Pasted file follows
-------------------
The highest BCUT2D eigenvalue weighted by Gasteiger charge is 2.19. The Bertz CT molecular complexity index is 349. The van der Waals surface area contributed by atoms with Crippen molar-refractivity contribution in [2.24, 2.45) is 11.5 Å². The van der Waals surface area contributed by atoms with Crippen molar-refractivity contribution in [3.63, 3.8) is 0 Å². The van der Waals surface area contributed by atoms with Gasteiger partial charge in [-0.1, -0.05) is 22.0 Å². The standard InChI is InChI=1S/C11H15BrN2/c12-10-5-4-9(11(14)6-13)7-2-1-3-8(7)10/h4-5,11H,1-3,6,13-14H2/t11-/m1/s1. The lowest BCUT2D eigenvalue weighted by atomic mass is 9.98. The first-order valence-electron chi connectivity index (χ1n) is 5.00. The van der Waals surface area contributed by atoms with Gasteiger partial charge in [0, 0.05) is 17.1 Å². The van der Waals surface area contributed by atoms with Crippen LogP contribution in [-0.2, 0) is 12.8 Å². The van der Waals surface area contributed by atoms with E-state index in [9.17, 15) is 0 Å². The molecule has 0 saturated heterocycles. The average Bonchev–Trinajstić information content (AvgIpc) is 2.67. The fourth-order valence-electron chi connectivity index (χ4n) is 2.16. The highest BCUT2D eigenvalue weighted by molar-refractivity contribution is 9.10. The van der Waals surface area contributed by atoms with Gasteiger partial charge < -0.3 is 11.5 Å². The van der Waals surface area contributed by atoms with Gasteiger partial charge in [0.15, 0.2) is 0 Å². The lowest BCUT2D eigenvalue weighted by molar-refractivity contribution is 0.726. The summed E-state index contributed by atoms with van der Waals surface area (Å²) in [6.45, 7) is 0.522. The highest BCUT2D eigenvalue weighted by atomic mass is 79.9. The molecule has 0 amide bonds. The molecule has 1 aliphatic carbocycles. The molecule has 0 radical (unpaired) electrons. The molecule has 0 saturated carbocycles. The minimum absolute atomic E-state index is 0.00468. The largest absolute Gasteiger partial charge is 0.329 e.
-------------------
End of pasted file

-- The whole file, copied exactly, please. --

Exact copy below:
The highest BCUT2D eigenvalue weighted by Gasteiger charge is 2.19. The Bertz CT molecular complexity index is 349. The van der Waals surface area contributed by atoms with Crippen molar-refractivity contribution in [2.24, 2.45) is 11.5 Å². The van der Waals surface area contributed by atoms with Crippen molar-refractivity contribution in [3.63, 3.8) is 0 Å². The van der Waals surface area contributed by atoms with Gasteiger partial charge in [-0.1, -0.05) is 22.0 Å². The standard InChI is InChI=1S/C11H15BrN2/c12-10-5-4-9(11(14)6-13)7-2-1-3-8(7)10/h4-5,11H,1-3,6,13-14H2/t11-/m1/s1. The lowest BCUT2D eigenvalue weighted by atomic mass is 9.98. The first-order valence-electron chi connectivity index (χ1n) is 5.00. The van der Waals surface area contributed by atoms with Gasteiger partial charge in [0, 0.05) is 17.1 Å². The van der Waals surface area contributed by atoms with Crippen LogP contribution in [-0.2, 0) is 12.8 Å². The van der Waals surface area contributed by atoms with E-state index in [9.17, 15) is 0 Å². The molecule has 0 saturated heterocycles. The average Bonchev–Trinajstić information content (AvgIpc) is 2.67. The fourth-order valence-electron chi connectivity index (χ4n) is 2.16. The highest BCUT2D eigenvalue weighted by molar-refractivity contribution is 9.10. The van der Waals surface area contributed by atoms with Gasteiger partial charge < -0.3 is 11.5 Å². The van der Waals surface area contributed by atoms with Gasteiger partial charge in [0.15, 0.2) is 0 Å². The lowest BCUT2D eigenvalue weighted by molar-refractivity contribution is 0.726. The summed E-state index contributed by atoms with van der Waals surface area (Å²) in [6.45, 7) is 0.522. The highest BCUT2D eigenvalue weighted by atomic mass is 79.9. The molecule has 0 amide bonds. The molecule has 1 aliphatic carbocycles. The molecule has 0 radical (unpaired) electrons. The molecule has 0 saturated carbocycles. The minimum absolute atomic E-state index is 0.00468. The largest absolute Gasteiger partial charge is 0.329 e.